Remaking The Playing Field

Is the Imagination-MIPS deal really just a standalone purchase, or is there much more lurking under the surface?


Just a week ago the battle lines looked very well defined. ARM was fighting Intel on power, and Intel was fighting ARM on performance.

One week later, ARM has cemented a deal with AMD, which will use its cores in future processors running Microsoft software. Imagination Technologies is buying MIPS, which presumably it will use to go after both ARM and Intel. And Intel has a stake in Imagination.

Microsoft, meanwhile, is developing its own tablets using ARM cores. For all the complaints by industry analysts about the inappropriate pricing of Windows RC, they never considered that Microsoft is going to OEM its own devices bundled with RC and some productivity apps. Most likely that will include convertible notebook/tablets, as well, where those kinds of apps will be big sellers. And with Microsoft making the primary software, there’s plenty of elasticity in that equation—and much more to sell at its new crop of Microsoft stores than just Xboxes, mice, and Windows and Office.

And don’t be surprised if the next big sale is Microsoft buying Imagination. While RC will run on ARM, it also will run on MIPS. So will the regular version of Windows and Linux. And just to appease the regulators, so will Android. Microsoft could easily offer a full breadth of devices ranging from ARM phones and MIPS-based tablets to Intel-based PCs. For all the talk about Microsoft vs. Google, the real target may be Apple.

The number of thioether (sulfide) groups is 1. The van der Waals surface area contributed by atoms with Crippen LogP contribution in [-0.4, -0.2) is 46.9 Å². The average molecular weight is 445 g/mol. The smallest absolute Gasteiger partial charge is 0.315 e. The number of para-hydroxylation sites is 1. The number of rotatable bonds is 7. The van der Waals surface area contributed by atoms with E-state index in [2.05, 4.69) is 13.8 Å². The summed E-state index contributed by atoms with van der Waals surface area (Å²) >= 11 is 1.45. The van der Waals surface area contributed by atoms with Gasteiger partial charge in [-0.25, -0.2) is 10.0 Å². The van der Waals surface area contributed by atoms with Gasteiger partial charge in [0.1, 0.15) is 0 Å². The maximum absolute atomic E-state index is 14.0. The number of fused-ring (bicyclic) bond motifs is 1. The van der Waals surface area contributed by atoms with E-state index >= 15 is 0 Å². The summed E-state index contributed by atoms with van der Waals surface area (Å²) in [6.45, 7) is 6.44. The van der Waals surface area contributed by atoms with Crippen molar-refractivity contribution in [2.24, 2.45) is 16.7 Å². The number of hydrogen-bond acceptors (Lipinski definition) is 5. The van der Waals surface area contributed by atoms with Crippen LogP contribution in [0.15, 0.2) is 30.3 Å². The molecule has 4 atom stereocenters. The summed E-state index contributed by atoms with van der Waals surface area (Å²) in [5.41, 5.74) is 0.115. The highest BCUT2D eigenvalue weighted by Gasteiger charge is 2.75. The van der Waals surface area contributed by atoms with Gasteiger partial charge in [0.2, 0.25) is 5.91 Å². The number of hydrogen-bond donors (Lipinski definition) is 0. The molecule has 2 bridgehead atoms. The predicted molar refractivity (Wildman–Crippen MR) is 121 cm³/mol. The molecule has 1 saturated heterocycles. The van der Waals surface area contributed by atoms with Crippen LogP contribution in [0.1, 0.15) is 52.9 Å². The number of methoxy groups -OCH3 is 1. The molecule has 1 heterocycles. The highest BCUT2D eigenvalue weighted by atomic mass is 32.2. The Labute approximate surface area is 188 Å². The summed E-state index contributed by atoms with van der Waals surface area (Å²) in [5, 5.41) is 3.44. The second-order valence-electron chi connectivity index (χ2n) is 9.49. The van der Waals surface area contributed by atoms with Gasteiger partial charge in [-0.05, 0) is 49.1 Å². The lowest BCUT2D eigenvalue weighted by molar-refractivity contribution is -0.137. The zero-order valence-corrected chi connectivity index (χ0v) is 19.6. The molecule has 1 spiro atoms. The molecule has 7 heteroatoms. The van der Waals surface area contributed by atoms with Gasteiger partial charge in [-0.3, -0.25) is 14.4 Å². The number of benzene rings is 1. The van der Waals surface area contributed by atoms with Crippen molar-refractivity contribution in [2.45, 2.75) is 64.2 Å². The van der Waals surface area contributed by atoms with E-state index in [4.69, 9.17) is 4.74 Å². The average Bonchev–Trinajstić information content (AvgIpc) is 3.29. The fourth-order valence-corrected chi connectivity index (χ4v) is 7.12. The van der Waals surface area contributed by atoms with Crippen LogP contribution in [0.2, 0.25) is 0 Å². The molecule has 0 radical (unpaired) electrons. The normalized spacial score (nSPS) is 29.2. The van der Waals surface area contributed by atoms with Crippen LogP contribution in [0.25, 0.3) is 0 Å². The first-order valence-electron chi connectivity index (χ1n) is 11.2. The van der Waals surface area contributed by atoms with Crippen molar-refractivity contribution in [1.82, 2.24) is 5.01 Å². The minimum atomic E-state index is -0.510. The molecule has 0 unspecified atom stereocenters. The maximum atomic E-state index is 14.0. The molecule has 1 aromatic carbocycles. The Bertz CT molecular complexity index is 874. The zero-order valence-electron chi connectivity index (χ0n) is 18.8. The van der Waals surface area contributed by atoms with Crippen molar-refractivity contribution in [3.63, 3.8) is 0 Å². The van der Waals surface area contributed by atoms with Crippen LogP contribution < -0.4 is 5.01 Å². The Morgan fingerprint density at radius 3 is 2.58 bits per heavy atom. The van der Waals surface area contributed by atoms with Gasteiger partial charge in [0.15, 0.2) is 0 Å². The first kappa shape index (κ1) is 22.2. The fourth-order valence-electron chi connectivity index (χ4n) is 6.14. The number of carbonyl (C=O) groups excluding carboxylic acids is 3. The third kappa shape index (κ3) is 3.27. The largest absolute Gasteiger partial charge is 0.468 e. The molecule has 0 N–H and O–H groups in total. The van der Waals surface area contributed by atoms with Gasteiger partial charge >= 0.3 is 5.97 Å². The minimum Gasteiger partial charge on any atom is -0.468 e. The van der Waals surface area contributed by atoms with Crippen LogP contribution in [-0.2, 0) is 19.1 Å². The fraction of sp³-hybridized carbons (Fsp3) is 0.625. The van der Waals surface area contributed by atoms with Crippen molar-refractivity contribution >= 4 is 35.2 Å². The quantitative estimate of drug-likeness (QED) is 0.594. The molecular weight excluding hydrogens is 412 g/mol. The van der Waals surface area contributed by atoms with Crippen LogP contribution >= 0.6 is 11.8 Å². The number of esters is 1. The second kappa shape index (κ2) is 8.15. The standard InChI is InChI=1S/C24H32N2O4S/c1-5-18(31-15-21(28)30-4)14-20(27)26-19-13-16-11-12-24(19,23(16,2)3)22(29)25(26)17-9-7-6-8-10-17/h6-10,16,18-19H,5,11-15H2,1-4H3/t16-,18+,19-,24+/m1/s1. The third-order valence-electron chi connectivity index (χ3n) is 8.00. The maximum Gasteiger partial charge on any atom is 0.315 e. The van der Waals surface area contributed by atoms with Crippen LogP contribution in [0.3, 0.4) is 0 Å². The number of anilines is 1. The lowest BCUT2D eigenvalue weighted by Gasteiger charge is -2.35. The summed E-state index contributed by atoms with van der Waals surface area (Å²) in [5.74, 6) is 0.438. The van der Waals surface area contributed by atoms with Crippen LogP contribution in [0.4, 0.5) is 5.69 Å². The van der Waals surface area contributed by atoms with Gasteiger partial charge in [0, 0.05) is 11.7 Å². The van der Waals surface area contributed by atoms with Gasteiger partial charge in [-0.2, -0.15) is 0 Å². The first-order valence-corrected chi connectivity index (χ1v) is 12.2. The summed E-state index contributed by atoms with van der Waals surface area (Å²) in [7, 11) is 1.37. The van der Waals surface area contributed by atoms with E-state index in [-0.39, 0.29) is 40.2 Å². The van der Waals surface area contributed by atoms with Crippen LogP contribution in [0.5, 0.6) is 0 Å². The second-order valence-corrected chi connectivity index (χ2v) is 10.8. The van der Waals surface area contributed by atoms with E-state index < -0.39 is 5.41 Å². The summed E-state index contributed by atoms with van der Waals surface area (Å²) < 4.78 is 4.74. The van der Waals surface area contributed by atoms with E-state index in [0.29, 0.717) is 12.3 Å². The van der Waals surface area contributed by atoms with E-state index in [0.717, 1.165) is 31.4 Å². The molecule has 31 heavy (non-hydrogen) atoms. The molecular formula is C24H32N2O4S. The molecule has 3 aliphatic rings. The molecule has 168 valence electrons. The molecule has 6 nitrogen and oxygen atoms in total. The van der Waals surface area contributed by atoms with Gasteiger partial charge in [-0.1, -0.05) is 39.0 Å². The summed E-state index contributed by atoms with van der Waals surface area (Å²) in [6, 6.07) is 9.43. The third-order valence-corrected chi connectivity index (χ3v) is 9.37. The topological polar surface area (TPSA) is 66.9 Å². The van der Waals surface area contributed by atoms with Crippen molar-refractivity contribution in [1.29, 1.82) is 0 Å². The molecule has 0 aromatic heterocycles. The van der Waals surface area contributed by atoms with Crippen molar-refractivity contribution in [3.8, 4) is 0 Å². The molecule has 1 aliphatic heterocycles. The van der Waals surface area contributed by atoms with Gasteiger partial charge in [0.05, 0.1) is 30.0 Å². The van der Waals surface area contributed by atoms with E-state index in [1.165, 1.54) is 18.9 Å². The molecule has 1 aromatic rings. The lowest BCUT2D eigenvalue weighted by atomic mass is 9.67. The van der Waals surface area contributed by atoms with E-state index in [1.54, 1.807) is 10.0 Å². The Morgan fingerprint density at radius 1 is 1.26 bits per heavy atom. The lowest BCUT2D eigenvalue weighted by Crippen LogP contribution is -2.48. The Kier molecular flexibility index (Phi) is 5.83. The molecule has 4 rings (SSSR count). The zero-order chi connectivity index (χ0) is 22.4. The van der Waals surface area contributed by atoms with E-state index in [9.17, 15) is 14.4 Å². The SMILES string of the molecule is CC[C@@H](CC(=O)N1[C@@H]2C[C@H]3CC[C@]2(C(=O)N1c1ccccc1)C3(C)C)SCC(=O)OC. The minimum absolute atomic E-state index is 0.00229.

What looked like a two-horse race is suddenly a crowded field of very viable contenders. And for all the talk about the computing market falling off a cliff, there seems to be plenty of life in both the data center/cloud/enterprise market, as well as the notebook and tablet markets. Moreover, as the Internet of Things gets rolling, there will be plenty of opportunity for power-saving processors just about everywhere, from your toaster to your car to inside your body.

What’s different, though, is the focus on power consumption. From the data center to the tablet and smart phone, power has become the dominant issue over performance and area. In the data center, the savings can be measured with lots of zeroes. In the tablet and smartphone, it can be measured in time between charges. And for software developers, it can be the difference between who’s successful in a particular market and who isn’t.

There are no guarantees anyone will make this work, of course. Building an ecosystem takes years. But many of these ecosystems are already well established, and they’re in dire need of a jolt. Lots of extra cash lying around could provide the spark. But execution on this kind of scenario isn’t easy, and the competition doesn’t stand still.

Nevertheless, it’s amazing how much can change in a week. And that may be just the beginning.

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